Need for better oversight of mining companies identified

Niël Terblanché

The parliamentary standing committees on natural resources, economics, and public administration have called attention to what they perceive as inadequate efforts by mining companies in Namibia regarding their corporate social responsibilities.

The findings, which stem from a series of meetings last year to enhance the sectors’ contributions to the nation’s development goals, were recently presented in the National Assembly.

According to the chairperson of the parliamentary standing committee on natural resources, Tjekero Tweya, it has come to light that the execution of corporate responsibilities by mining firms is voluntary rather than legally enforced.

“The findings raised some questions about the consistency and impact of these activities,” he said.

According to Tweya, a particularly striking concern shared by the committees relates to several mining entities operating private airstrips.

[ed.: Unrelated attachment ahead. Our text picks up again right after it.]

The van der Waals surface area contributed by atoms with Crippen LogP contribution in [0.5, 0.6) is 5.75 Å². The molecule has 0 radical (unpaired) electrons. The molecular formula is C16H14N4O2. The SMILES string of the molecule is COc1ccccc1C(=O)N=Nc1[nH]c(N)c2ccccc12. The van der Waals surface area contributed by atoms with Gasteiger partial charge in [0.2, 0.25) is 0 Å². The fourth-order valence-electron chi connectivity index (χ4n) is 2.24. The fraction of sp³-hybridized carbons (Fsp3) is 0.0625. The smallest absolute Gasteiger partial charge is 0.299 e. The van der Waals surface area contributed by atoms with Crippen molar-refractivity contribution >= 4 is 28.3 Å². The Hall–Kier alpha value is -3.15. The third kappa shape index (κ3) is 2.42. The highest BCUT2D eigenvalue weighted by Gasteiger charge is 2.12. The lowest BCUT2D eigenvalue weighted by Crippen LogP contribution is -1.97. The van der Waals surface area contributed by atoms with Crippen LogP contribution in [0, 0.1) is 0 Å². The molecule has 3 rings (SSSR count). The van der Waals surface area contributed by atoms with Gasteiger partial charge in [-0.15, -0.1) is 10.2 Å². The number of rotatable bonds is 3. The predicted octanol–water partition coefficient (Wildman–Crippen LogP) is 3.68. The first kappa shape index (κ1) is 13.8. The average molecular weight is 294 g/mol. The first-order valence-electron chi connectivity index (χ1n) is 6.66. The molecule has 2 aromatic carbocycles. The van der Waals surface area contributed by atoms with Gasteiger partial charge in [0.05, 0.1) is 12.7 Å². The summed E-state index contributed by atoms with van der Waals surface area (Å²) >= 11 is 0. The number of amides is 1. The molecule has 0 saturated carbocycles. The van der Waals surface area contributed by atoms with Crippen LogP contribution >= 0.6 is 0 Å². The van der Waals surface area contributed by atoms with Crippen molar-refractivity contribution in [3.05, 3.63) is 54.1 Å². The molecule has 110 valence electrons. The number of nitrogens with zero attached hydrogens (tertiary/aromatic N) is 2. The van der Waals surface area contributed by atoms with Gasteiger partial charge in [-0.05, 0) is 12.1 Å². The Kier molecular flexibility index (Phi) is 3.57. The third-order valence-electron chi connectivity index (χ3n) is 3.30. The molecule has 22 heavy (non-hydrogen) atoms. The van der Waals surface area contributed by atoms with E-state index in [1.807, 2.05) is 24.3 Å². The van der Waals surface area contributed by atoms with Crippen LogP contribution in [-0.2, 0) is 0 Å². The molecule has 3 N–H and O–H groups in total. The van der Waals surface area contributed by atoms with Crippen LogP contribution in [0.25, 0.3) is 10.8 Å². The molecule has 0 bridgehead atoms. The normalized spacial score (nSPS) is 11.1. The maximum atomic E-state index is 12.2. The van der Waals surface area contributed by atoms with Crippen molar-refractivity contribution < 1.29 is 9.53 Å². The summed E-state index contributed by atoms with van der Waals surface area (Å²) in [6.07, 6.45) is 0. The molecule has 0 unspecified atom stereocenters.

These facilities he said could potentially be used for the illicit export of valuable resources such as diamonds.

“It’s essential that these airstrips be regulated and closely monitored to prevent any unauthorised removal of minerals,” he suggested.

Further complicating matters, according to Tweya was that the committees noted that royalty rates from mining operations are conspicuously low, which undermines efforts to promote the processing of minerals within the country rather than exporting them in their raw form.

“This not only affects potential job creation but also limits the economic benefits that could be derived locally from such activities,” he said.

Reflecting on the financial aspects of mining royalties, Tweya said that the eight billion dollars collected over five years are minuscule compared to the revenues accrued by the mines.

“This disparity points to a significant imbalance that the committees believe must be addressed to ensure that Namibia benefits more substantially from its natural resources,” he said.

The plight of small-scale miners was also highlighted.

He said that the adjustment of application fees for exploration and mining rights from N$50 to N$250 in 2021, coupled with a lack of financial backing from institutions, has left many unable to secure the necessary funds to enter the industry.

Tweya stressed the critical need for the Ministry of Mines and Energy to support these miners, particularly in valuing their products appropriately and accessing technology and certified laboratories.

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